Monday, February 24, 2020

NFL TV Rights Up For Renewal

NFL owners and the NFL Players Association are likely nearing a collective bargaining agreement after owners approved the terms Thursday. Media companies and the NFL have been waiting for the CBA’s approval before negotiating new broadcast rights for NFL games, which are locked up until 2022.

CNBC reports the results will have a major impact on traditional media as millions of Americans cut the cord on pay-TV each year. Owning live football games is crucial for networks like ESPN to charge expensive affiliate fees to pay-TV distributors, and for Fox and CBS to remain viable against deeper-pocketed competitors like Disney and Comcast.

The NFL knows this, and is expected to jack up renewal rates on all of its major broadcast packages -- Thursday night, Sunday afternoon, Sunday night and Monday night, according to people familiar with the matter who asked not to speak publicly because negotiations are private.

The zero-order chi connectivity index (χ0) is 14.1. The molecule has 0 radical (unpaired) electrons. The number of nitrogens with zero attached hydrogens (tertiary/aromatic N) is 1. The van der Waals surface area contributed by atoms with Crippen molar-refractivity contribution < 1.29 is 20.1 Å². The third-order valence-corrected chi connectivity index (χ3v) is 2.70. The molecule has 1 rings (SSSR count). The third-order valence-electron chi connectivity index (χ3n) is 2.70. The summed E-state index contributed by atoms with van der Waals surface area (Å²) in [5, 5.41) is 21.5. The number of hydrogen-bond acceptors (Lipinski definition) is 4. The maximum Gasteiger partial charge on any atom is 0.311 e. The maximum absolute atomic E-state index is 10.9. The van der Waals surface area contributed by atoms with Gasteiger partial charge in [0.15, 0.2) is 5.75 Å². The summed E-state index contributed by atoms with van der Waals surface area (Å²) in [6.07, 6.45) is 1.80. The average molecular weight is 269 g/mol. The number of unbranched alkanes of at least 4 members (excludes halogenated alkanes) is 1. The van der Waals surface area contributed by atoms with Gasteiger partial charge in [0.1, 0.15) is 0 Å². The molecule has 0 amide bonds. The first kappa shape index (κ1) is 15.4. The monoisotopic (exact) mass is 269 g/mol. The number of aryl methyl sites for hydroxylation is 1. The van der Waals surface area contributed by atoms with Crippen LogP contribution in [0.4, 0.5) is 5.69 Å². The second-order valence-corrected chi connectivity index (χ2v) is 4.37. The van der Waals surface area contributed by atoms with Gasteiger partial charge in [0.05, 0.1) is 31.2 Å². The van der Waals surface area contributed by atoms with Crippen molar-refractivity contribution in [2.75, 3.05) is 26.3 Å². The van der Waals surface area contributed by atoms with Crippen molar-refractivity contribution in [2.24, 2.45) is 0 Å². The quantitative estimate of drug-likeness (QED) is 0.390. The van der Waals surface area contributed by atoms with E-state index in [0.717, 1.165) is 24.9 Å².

Rates on Sunday afternoon games may double, jumping from $1 billion annually to $2 billion annually. ESPN pays $2 billion annually for Monday Night Football and may need to pay $3 billion to keep the package, two of the people said. Renewals will likely be seven or eight-year deals, the people said.

While Amazon, Apple, Netflix and Google may be the barbarians at the gate looking to disrupt traditional media, the NFL probably isn’t ready to sell exclusive rights to streamers, according to people familiar the matter. Instead, the current players -- Disney (which owns both ESPN and ABC), Comcast (which owns NBC), ViacomCBS (which owns CBS) and Fox -- will probably just pay the league a lot more money for what they already have. The NFL is comfortable with existing relationships and isn’t eager to rock the boat on a product that has seen ratings rise the last two years even as almost all other shows on traditional TV have fallen.

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